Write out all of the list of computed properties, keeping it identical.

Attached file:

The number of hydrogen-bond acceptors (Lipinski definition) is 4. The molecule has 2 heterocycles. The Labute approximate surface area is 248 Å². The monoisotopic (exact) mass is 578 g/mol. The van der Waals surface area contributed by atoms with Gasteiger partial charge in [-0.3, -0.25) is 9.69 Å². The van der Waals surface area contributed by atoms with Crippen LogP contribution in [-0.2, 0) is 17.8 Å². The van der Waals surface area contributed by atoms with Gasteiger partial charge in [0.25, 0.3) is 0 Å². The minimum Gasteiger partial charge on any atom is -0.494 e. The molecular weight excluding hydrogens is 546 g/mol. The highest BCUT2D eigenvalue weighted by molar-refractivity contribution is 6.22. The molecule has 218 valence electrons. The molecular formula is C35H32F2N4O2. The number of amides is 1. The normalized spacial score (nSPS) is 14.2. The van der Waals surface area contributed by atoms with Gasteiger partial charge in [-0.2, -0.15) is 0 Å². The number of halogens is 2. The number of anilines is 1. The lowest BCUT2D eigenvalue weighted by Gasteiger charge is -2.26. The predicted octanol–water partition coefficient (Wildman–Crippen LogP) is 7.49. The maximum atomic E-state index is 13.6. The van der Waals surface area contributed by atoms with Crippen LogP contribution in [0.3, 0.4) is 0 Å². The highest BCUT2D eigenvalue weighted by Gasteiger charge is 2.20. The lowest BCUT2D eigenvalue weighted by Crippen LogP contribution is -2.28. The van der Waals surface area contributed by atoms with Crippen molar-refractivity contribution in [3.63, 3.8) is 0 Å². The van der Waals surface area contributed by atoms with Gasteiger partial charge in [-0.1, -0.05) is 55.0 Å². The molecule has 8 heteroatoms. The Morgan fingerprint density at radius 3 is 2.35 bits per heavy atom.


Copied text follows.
The number of hydrogen-bond acceptors (Lipinski definition) is 4. The molecule has 2 heterocycles. The Labute approximate surface area is 248 Å². The monoisotopic (exact) mass is 578 g/mol. The van der Waals surface area contributed by atoms with Gasteiger partial charge in [-0.3, -0.25) is 9.69 Å². The van der Waals surface area contributed by atoms with Crippen LogP contribution in [-0.2, 0) is 17.8 Å². The van der Waals surface area contributed by atoms with Gasteiger partial charge in [0.25, 0.3) is 0 Å². The minimum Gasteiger partial charge on any atom is -0.494 e. The molecular weight excluding hydrogens is 546 g/mol. The highest BCUT2D eigenvalue weighted by molar-refractivity contribution is 6.22. The molecule has 218 valence electrons. The molecular formula is C35H32F2N4O2. The number of amides is 1. The normalized spacial score (nSPS) is 14.2. The van der Waals surface area contributed by atoms with Gasteiger partial charge in [-0.2, -0.15) is 0 Å². The number of halogens is 2. The number of anilines is 1. The lowest BCUT2D eigenvalue weighted by Gasteiger charge is -2.26. The predicted octanol–water partition coefficient (Wildman–Crippen LogP) is 7.49. The maximum atomic E-state index is 13.6. The van der Waals surface area contributed by atoms with Crippen LogP contribution in [0.3, 0.4) is 0 Å². The highest BCUT2D eigenvalue weighted by Gasteiger charge is 2.20. The lowest BCUT2D eigenvalue weighted by Crippen LogP contribution is -2.28. The van der Waals surface area contributed by atoms with Crippen molar-refractivity contribution in [3.63, 3.8) is 0 Å². The van der Waals surface area contributed by atoms with Gasteiger partial charge in [-0.1, -0.05) is 55.0 Å². The molecule has 8 heteroatoms. The Morgan fingerprint density at radius 3 is 2.35 bits per heavy atom.